Linux / Unix Desktop Fun: Text Mode ASCII-art Box and Comment Drawing

Posted on in Categories Linux, Linux desktop last updated June 11, 2012

Boxes command is a text filter and a little known tool that can draw any kind of ASCII art box around its input text or code for fun and profit. You can quickly create email signatures, or create regional comments in any programming language. This command was intended to be used with the vim text editor, but can be tied to any text editor which supports filters, as well as from the command line as a standalone tool.

Task: Install boxes

Use the apt-get command to install boxes under Debian / Ubuntu Linux:
$ sudo apt-get install boxes
Sample outputs:

Reading package lists... Done
Building dependency tree
Reading state information... Done
The following NEW packages will be installed:
0 upgraded, 1 newly installed, 0 to remove and 6 not upgraded.
Need to get 0 B/59.8 kB of archives.
After this operation, 205 kB of additional disk space will be used.
Selecting previously deselected package boxes.
(Reading database ... 224284 files and directories currently installed.)
Unpacking boxes (from .../boxes_1.0.1a-2.3_amd64.deb) ...
Processing triggers for man-db ...
Setting up boxes (1.0.1a-2.3) ...

RHEL / CentOS / Fedora Linux users, use the yum command to install boxes (first enable EPEL repo as described here):
# yum install boxes
Sample outputs:

Loaded plugins: rhnplugin
Setting up Install Process
Resolving Dependencies
There are unfinished transactions remaining. You might consider running yum-complete-transaction first to finish them.
--> Running transaction check
---> Package boxes.x86_64 0:1.1-8.el6 will be installed
--> Finished Dependency Resolution

Dependencies Resolved

 Package        Arch            Version               Repository     Size
 boxes          x86_64          1.1-8.el6             epel           64 k

Transaction Summary
Install       1 Package(s)

Total download size: 64 k
Installed size: 151 k
Is this ok [y/N]: y
Downloading Packages:
boxes-1.1-8.el6.x86_64.rpm                         |  64 kB     00:00
Running rpm_check_debug
Running Transaction Test
Transaction Test Succeeded
Running Transaction
  Installing : boxes-1.1-8.el6.x86_64                                 1/1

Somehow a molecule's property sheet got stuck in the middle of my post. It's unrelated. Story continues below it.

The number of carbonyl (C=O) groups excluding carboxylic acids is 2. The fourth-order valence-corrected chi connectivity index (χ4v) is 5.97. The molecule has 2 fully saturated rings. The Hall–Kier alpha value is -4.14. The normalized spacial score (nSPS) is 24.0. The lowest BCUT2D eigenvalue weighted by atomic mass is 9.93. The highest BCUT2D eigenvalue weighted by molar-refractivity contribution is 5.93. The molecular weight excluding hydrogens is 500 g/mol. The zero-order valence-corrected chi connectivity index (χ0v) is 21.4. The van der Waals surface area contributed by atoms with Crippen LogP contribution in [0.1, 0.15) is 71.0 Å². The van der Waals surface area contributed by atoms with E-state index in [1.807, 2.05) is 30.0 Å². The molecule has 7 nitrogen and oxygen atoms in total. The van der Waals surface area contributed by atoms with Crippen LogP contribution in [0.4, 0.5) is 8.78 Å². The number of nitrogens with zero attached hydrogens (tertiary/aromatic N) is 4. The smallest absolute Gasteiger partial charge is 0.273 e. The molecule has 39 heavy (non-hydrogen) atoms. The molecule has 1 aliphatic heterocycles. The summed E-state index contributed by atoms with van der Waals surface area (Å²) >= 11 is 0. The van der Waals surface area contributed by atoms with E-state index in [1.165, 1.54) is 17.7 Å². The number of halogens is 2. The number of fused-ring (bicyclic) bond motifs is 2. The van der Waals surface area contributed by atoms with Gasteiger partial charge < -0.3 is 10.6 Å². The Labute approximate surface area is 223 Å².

boxes.x86_64 0:1.1-8.el6


FreeBSD user can use the port as follows:
cd /usr/ports/misc/boxes/ && make install clean
Or, add the package using the pkg_add command:
# pkg_add -r boxes

Draw any kind of box around some given text

Type the following command:

echo "This is a test" | boxes

Or specify the name of the design to use:

echo -e "\n\tVivek Gite\n\t[email protected]\n\" | boxes -d dog

Sample outputs:

Unix / Linux: Boxes Command To Draw Various Designs
Fig.01: Unix / Linux: Boxes Command To Draw Various Designs

How do I list all designs?

The syntax is:

boxes option
pipe | boxes options
echo "text" | boxes -d foo
boxes -l

The -d design option sets the name of the design to use. The syntax is:

echo "Text" | boxes -d design
pipe | boxes -d design

The -l option list designs. It produces a listing of all available box designs in the config file, along with a sample box and information about it’s creator:

boxes -l
boxes -l | more
boxes -l | less

Sample outputs:

43 Available Styles in "/etc/boxes/boxes-config":

ada-box (Neil Bird ):

    --           --
    --           --

ada-cmt (Neil Bird ):

    -- regular Ada
    -- comments

boy (Joan G. Stark ):

                   / .===. \
                   \/ 6 6 \/
                   ( \___/ )
     /                                   \
    |   joan stark   [email protected]   |
    | |
     \_______________________ooo_________/  jgs
                    |  |  |
                    |_ | _|
                    |  |  |
                   (__/ \__)

output truncated

How do I filter text via boxes while using vi/vim text editor?

You can use any external command with vi or vim. In this example, insert current date and time, enter:
:r !date
You need to type above command in Vim to read the output from the date command. This will insert the date and time after the current line:

Tue Jun 12 00:05:38 IST 2012

You can do the same with boxes command. Create a sample shell script or a c program as follows:

Purpose: Backup mysql database to remote server.
Author: Vivek Gite
Last updated on: Tue Jun, 12 2012

Now type the following (move cursor to the second line i.e. line which starts with “Purpose: …”)


And voila you will get the output as follows:

/* Purpose: Backup mysql database to remote server. */
/* Author: Vivek Gite           */
/* Last updated on: Tue Jun, 12 2012                */

This video will give you an introduction to boxes command:

(Video:01: boxes command in action. BTW, this is my first video so go easy on me and let me know what you think.)

See also

  • boxes man page

Posted by: Vivek Gite

The author is the creator of nixCraft and a seasoned sysadmin and a trainer for the Linux operating system/Unix shell scripting. He has worked with global clients and in various industries, including IT, education, defense and space research, and the nonprofit sector. Follow him on Twitter, Facebook, Google+.

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13 comment

  1. Thak you for sharing with me boxes
    but +1 for cowsay – I’ve used that magic cow for a years and next entry is one of first when I bring-up a new machine

    grep cow ~/.bashrc
    fortune /usr/share/games/fortunes/bg | cowsay -b -f /usr/share/cowsay/cows/tux.cow -n

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